Under the new proposed rule, Tribes can enter agreements with park sites to which they are traditionally or historically associated. Tribal members allowed by tribal leaders to gather plants will be registered and the plants to be harvested will be listed. The agreement will also note plant quantities to be gleaned and what days and what times the gatherings will happen.

Agreements can also include cooperative plans between parks and Tribes to ensure the continued health and protection of the plant and programs for plant site management that could include research, monitoring and regular consultation to assure that the park resources flourish for future generations.

The final rule could be published in the Federal Register as early as spring 2016. It will go into effect 30 days after it is published.

“The committees are pretty good about looking at the comments carefully, seeing how they can address them and take the course of action needed to move forward,” Olson said.

United South and Eastern Tribes Inc. (USET), comprised of 26 Tribes from Maine to Florida, provided in-depth remarks endorsed by tribal leaders and signed by USET President Brian Patterson and Executive Director Kitcki A. Carroll.

Overall, USET is pleased that the ban will be lifted but is wary that government rules could expose Native traditions that have long been kept within Tribes and Clans.

Among USET recommendations:

•Allow tribal governments to designate members who may gather in order to maintain sustainability of ecosystems.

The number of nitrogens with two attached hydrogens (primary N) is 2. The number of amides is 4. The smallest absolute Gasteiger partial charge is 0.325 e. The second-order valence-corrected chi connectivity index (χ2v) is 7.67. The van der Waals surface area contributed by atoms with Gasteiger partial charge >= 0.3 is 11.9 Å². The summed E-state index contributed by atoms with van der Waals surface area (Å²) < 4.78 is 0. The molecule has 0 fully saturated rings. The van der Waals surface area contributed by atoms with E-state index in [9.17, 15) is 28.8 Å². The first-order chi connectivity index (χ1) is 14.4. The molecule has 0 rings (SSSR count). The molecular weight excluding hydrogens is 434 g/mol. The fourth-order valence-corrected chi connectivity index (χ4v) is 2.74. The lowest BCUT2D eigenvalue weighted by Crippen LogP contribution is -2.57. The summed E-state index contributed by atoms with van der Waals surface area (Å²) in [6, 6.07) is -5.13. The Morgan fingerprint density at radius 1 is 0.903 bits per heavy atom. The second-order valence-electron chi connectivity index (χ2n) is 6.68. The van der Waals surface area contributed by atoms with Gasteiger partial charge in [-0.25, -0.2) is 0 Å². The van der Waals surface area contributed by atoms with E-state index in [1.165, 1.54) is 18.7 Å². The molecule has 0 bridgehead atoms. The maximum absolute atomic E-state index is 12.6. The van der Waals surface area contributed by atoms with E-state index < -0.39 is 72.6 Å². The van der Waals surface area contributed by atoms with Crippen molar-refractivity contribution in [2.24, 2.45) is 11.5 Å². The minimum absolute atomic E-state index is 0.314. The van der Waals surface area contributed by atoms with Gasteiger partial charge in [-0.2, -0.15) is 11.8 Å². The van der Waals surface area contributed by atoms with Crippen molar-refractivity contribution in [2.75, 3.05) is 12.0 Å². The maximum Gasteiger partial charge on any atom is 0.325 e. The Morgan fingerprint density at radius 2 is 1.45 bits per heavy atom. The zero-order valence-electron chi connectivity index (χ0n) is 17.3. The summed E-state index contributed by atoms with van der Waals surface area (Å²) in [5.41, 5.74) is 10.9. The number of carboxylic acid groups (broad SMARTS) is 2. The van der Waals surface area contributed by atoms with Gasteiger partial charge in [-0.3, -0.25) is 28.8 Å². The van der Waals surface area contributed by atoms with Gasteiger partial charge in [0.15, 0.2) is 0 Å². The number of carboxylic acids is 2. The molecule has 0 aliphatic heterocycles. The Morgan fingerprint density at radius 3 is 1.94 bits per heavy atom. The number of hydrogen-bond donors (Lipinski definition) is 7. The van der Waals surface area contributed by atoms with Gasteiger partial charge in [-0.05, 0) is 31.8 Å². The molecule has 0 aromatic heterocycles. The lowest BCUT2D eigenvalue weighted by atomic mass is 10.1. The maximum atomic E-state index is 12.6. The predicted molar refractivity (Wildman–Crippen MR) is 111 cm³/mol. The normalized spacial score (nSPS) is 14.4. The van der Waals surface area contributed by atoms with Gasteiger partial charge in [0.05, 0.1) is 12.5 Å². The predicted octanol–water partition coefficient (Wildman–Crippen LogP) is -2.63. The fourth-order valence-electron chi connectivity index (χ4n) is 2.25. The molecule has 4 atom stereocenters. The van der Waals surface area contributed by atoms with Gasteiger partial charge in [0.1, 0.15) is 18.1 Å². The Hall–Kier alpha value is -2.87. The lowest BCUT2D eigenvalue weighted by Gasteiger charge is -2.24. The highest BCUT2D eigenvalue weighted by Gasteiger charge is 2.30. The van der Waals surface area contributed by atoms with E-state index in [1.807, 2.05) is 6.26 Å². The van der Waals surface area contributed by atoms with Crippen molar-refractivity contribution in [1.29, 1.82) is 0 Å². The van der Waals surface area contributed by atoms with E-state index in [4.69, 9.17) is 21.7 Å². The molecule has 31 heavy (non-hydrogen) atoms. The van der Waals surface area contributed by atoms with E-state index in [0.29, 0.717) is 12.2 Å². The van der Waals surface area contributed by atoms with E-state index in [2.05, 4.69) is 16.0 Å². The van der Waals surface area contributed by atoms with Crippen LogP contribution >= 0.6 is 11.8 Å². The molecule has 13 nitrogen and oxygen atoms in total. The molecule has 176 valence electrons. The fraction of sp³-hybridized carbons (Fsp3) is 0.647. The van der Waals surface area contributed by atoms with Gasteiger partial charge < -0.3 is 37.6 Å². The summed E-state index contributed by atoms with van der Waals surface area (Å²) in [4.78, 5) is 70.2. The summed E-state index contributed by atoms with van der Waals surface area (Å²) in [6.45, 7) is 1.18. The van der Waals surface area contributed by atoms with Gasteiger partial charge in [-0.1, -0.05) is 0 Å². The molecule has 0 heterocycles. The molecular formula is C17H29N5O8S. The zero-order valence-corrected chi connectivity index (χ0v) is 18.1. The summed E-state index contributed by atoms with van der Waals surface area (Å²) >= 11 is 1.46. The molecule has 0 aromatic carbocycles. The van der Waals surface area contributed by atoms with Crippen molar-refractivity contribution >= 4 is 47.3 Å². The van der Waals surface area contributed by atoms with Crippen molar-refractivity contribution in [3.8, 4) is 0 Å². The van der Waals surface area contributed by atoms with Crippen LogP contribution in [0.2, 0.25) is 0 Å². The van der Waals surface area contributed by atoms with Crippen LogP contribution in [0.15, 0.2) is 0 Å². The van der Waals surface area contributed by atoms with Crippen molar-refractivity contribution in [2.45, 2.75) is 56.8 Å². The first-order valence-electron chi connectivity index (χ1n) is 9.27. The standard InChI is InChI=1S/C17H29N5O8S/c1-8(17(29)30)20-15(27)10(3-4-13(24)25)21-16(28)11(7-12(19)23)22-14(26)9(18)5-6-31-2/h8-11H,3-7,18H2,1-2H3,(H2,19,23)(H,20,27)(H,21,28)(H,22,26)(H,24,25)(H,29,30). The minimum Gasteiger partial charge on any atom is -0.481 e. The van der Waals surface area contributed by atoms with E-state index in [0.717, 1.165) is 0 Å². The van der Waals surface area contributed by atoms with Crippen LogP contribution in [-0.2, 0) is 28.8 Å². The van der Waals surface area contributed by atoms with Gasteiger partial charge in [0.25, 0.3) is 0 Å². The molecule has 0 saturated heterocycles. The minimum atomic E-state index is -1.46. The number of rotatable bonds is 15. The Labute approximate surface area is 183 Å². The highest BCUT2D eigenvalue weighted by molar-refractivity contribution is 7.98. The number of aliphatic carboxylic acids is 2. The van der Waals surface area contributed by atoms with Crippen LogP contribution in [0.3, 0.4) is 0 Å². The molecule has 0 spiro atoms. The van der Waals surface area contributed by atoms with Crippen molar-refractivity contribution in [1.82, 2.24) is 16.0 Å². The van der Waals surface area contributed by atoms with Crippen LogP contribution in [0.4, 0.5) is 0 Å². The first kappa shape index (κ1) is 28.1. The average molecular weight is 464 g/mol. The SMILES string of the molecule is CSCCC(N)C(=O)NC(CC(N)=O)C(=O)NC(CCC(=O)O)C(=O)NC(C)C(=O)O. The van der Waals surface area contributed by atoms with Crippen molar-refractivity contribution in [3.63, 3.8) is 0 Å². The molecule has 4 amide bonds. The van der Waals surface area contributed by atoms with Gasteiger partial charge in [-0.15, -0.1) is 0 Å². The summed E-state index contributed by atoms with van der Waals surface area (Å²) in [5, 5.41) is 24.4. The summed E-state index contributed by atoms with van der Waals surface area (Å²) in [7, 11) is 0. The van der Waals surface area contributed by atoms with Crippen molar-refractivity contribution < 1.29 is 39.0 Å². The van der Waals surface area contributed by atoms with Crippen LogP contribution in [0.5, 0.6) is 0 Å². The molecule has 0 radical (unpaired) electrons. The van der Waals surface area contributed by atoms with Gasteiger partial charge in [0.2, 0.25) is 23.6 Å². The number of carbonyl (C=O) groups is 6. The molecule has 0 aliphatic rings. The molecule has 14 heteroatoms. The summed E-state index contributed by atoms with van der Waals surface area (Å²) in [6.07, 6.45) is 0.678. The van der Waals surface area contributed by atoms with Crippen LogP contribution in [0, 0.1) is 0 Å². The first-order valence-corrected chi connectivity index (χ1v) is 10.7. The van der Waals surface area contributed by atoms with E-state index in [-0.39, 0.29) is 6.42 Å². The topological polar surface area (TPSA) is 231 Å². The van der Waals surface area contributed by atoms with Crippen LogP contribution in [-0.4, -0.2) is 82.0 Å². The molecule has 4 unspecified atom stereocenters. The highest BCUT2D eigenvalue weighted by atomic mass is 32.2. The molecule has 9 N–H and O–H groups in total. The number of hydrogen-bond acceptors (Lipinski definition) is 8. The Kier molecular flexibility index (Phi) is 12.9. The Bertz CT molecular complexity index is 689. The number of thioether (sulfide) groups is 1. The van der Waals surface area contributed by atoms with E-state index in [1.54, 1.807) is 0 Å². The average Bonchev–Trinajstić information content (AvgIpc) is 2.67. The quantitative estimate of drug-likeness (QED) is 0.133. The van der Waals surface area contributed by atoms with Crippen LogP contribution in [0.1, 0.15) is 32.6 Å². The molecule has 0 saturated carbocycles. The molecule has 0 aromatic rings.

•Include gathering of minerals traditionally used for religious purposes, artistic endeavors and personal consumption.

•Allow minor commercial use of natural resources, including plant or plant parts that are used for Native craft items traditionally offered for sale.

•Establish provisions that will not reveal publicly the locations of natural resources important to Tribes.

•Treat agreements covering minor gathering activities as exclusions under the National Environmental Policy Act.

Comments from traditionalists and independents, including the Council of the Original Miccosukee Simanolee Nation Aboriginal Peoples, led by Clan Leader and Spiritual Leader Bobby C. Billie, offer no compromise but instead demand unconditional access to all indigenous people, regardless of Tribe enrollment.

“By creating defined parameters and designated individuals, the federal government assumes control over those practices by determining who is allowed to engage in a cultural way of life and what that way of life might be. This is illegal and unacceptable,” read the May 20 letter.

The comment letter was also signed by Chief Arvol Looking Horse, the 19th Generation Keeper of the Sacred White Buffalo Calf Pipe Bundle and Spiritual Leader of the Great Sioux Nation; Leland Grass, a Dine’ Traditionalist; and Faith Spotted Eagle, of the Brave Heart Society, Ihanktonwan Dakota.

The letter further states “to deny [them] traditional rights is a direct violation of law, and it is racist and divisive.”

Chairman Billie said Native Americans will always be respectful of nature no matter what laws are handed down.

“The government can make all the rules and regulations they want. We’ve been here a long, long time and we haven’t violated or devastated our Earth in the least,” Chairman Billie said.